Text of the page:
What time? 7 pm

Diana Souhami’s biographies explore the most influential and intriguing of 20thC lesbian (and gay lives). The subjects of her unflinching eye include Radclyffe Hall, Garbo, Cecil Beaton, Gluck, queens of the Parisian demimonde, Natalie Barney and Romaine Brookes, and Violet Trefusis, who had a passionate, eccentric affair with Vita Sackville-West. She has also written about the nurse Edith Cavell, and the story of her stay on ‘Robinson Crusoe’ island.  Her latest book, Murder at Wrotham Hill, examines the case of a murder that took place in Kent shortly after WWII. All her books from Gluck to Coconut Chaos are being rereleased by Quercus in February, in paperback and Kindle formats.

More information on Diana Souhami’s website.

Book via eventbrite, at the library or on the door.

Neil Bartlett at M-Shed Bristol on 2 February

January 14, 2013




What? A talk by Neil Bartlett

Where? M-Shed, Bristol

When?  2.30pm, 2 February 2013

A writer, director and performer whose work is steeped in gay men’s histories, Neil Bartlett’s first book, Who Was That Man? about Oscar Wilde was published in 1988. He has also written several novels, including Mr Clive and Mr Page (which weaves together incidents from the lives of Gordon Selfridge and Rock Hudson) and numerous plays, including A Vision of Love Revealed In Sleep, about gay Jewish East End artist Simeon Solomon.

Anyone who is interested in LGBT literature and history must come to this event.

Donations to OutStories Bristol gratefully received. Book via or turn up on the day.

There is Nothing Like A Dane

January 4, 2013

This article was originally published in the December 2012 edition of Diva magazine

It’s BAFTA 2012 and the Specialist Factual winner has just been announced. Its producer is flustered after being kissed by the award’s presenter. “And breathe…” she says, fanning herself. “I’ve got a bit of a girlcrush on Sofie,” she splutters. “And relax…” She’s just been handed the award by Sofie Gråbøl, aka Deputy Superintendent Sarah Lund in The Killing, which returned to BBC4 for a third series mid-November. Lund has that effect on women.

Lund (never, ever just “Sarah”) is lynchpin of the Danish drama, which, despite niche viewing figures, attracts countless obsessive followers who are fixated on the monomaniacal, unsmiling detective. Tickets for November’s Q&A with Gråbøl at the BFI sold out in under an hour and at the Scandinavia Show at Earl’s Court in October, people queued just to look at jumpers like those worn by her in the show.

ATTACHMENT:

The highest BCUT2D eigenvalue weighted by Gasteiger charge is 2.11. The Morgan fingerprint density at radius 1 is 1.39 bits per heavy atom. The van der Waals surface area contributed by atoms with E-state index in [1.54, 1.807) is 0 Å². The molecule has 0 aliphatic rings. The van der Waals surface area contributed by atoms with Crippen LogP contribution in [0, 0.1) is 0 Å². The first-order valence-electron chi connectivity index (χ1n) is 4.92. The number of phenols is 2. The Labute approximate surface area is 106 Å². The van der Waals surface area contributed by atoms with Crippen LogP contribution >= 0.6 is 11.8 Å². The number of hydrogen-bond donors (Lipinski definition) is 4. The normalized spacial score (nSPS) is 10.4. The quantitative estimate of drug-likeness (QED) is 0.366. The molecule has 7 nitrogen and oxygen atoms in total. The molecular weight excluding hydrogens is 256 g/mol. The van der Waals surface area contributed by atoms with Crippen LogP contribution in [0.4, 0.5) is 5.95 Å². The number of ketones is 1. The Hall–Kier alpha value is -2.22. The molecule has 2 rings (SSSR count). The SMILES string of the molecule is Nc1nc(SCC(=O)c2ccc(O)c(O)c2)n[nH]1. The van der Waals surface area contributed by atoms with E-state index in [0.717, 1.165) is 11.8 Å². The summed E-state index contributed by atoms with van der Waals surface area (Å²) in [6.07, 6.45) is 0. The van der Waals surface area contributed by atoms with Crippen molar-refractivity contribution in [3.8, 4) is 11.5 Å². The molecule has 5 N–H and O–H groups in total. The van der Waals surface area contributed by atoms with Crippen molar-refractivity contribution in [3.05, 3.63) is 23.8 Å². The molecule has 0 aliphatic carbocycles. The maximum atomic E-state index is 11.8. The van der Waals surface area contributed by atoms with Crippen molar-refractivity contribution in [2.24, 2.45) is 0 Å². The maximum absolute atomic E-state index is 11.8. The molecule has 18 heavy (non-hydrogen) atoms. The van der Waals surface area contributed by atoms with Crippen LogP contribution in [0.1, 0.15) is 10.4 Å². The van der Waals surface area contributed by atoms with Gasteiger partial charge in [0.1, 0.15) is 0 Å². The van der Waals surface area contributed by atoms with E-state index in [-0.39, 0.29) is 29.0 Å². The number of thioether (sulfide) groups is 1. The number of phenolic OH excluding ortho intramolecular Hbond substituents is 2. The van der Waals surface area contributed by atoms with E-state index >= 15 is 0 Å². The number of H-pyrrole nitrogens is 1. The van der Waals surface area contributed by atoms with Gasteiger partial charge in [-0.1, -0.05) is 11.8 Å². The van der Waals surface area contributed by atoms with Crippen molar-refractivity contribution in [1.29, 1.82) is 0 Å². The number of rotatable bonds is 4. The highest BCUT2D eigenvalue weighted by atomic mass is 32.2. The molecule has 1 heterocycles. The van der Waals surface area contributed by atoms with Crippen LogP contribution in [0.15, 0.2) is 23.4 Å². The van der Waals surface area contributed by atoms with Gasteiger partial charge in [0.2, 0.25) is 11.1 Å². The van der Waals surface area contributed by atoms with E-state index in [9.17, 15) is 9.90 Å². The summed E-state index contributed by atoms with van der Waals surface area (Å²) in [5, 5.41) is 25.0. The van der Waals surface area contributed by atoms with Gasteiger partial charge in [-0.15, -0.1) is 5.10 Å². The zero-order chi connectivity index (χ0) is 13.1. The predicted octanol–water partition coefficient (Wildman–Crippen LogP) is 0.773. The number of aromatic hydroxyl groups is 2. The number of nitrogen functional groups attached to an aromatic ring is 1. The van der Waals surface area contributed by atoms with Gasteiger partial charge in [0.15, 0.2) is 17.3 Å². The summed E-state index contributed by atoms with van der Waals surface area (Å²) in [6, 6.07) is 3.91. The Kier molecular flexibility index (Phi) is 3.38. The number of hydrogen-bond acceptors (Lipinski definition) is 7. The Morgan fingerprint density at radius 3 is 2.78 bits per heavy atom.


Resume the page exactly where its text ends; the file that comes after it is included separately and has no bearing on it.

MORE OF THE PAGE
Numerous women have a man-size girlcrush on her: Jennifer Saunders shoehorned a 50-second Lund cameo into AbFab’s Christmas special. The Duchess of Cornwall engineered three separate meetings with Gråbøl during a four-day state visit to Denmark. She has set social media’s hearts collectively a-thud: “HUGE girlcrush! STOP BEING SO DAMN GORGEOUS!”; “I am 99% hetero, but I believe that I am somewhat in love”; “I just started watching it with hubby and we’re addicted. I think she’s gorgeous!” There’s also a loyal lesbian following: Emma Kennedy has written The Killing Handbook; Stella Duffy mentioned being “a little in love with” with Lund. Val McDermid – who’s created several iconic crimefighters herself – is a fan: “She’s up there in the pantheon, she’s definitely well on the way to being a classic of the genre,” she says.

What does Lund have, then, that Scott or Bailey lack? After all, these are tough ’tecs too, with difficult jobs and complex lives. According to Radio Times’ Alison Graham (“I certainly have a slight crush on her”), Lund is magnetic because she is unlike any woman on television: “The convention of tough, female heroines is that they may be very clever at what they do but they’ve always got to have chaotic personal lives and they always have to go home and fall apart. Which she never did. She’s every woman who doesn’t drop to bits.”

Loving Lund means putting in hard work: plots are bleak, particularly series one, dealing with the ripple effect of the murder of a teenage girl. Episodes are long, subtitled, with little action and sparse dialogue. But stick with it and you’ll be rewarded by a character so intense she makes Frankie Alan seem like Amy Childs. (Incidentally, Gråbøl was playing characters who have sex in morgues when Frankie was still playing with Action Men.)